The Assembly State and Local Government Committee on Wednesday advanced bills allowing county election boards to decide the placement of ballot drop boxes and bans on- and off-duty police officers from loitering within 100 ft. of a drop box.
The former bill allows county election boards to decide the placement of ballot drop boxes by a simple majority vote. In the case of a tie, the county clerk casts the deciding vote.
Under the bill, each county must erect at least 10 ballot drop boxes, with at least one box in each municipality with average per capita or median family incomes at or below 250% of the federal poverty line.
The bill is a bid to prevent drop box clusters seen in some towns in last year’s elections. The rules used for those races required drop boxes be placed at specific sites, including county and municipal government buildings, community colleges and state universities.
Those requirements in some cases led to drop boxes with mere hundreds of feet between them, limiting placement in other locations.
The Assembly State and Local Government Committee cleared that measure in a 4-2 vote along party lines. The Senate passed the measure in a 25-13 vote in February, but will have to do so again, as Assembly lawmakers amended it Wednesday.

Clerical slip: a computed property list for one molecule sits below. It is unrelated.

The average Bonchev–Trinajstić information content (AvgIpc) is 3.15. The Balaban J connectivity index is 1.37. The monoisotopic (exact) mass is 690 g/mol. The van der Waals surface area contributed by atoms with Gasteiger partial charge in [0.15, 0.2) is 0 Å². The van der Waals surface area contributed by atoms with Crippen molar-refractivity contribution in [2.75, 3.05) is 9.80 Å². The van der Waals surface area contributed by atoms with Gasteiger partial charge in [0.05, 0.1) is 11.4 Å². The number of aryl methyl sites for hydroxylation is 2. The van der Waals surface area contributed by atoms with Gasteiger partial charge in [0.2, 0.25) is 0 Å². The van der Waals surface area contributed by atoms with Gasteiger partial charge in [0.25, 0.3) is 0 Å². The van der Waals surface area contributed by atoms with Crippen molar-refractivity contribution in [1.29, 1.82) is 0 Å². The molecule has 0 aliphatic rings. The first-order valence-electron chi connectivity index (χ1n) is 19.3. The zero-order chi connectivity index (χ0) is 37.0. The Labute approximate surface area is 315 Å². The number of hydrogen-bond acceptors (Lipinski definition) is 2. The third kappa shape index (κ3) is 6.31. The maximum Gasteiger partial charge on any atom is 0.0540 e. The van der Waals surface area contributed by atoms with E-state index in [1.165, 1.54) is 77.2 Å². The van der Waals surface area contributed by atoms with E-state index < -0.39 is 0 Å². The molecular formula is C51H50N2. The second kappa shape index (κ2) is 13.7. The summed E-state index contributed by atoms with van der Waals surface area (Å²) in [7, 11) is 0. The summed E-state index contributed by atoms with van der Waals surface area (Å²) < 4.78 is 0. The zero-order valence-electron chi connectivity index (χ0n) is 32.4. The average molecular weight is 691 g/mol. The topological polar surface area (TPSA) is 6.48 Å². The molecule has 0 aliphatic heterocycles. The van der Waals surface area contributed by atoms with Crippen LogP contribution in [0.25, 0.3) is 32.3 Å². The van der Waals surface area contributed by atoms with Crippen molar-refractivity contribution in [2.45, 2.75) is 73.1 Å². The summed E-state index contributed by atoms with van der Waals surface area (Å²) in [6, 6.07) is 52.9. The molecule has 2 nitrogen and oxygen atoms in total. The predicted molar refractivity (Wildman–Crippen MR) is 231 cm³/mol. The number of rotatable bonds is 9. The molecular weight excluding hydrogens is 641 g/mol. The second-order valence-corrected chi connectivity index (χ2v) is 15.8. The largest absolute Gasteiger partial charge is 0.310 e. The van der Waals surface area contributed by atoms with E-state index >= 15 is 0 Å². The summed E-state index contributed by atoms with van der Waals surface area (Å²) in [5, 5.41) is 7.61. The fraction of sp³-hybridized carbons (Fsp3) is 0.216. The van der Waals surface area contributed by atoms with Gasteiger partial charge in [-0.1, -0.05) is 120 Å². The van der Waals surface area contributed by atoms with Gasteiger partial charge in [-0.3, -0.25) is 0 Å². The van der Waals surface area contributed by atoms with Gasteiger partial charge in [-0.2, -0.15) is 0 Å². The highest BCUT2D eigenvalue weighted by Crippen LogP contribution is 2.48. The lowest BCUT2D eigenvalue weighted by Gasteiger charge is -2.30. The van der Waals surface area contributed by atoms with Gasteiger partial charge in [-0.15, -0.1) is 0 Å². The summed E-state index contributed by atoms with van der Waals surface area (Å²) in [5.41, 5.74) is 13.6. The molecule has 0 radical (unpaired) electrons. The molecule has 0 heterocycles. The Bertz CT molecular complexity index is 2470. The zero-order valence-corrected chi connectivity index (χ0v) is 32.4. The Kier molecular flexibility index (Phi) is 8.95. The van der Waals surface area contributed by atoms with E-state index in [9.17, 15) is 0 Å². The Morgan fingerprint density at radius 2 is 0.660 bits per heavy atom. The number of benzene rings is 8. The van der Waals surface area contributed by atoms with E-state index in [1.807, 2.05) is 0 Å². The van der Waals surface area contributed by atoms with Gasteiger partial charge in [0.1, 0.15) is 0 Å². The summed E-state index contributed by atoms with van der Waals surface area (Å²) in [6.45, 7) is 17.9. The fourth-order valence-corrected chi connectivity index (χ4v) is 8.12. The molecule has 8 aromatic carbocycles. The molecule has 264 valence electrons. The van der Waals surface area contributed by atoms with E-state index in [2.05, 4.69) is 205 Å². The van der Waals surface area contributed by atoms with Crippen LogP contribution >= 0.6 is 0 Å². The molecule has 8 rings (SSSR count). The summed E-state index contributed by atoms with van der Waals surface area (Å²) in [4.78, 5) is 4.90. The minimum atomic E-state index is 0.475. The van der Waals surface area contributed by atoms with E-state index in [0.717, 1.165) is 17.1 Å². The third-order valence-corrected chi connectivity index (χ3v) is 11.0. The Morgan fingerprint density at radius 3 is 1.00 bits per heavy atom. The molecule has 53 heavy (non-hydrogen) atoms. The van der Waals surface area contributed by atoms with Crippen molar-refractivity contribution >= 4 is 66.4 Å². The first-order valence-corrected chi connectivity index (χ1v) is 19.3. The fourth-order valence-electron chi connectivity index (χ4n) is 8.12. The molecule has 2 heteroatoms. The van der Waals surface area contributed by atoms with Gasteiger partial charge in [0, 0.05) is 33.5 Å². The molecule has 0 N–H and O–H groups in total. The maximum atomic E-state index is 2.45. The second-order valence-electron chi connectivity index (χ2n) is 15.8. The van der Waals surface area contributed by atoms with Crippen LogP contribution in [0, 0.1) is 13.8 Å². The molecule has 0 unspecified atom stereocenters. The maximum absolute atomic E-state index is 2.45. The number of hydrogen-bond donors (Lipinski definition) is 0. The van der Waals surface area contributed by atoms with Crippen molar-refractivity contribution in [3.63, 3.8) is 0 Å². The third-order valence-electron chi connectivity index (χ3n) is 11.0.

The other bill, which also cleared the panel in a 4-2 party-line vote, would bar police officers, whether they be on- or off-duty and regardless of whether they’re in uniform, from standing within 100 ft. of a polling place during an election.
That prohibition does not prevent officers from voting, nor does it prevent officers from remaining in their homes if those fall within the 100-foot limit.
It also blocks municipalities from assigning police to enforce election laws unless they’re specifically requested by an election board, superintendent of elections or county clerk.
The bill would still allow local and county police authorities to assist in the transport of ballots.
It also bars electioneering within 100 ft. of a ballot drop box. Last year, numerous candidates held rallies at drop boxes as a means of getting out the vote. Violating that provision — which also bans clothing and other items bearing political slogans and other indicators within 100 ft. of a drop box — would be a disorderly persons offense.
The bill cleared the Senate last month but was amended in the Assembly on March 1, so it will need to clear full votes in both chambers before reaching Gov. Phil Murphy’s desk.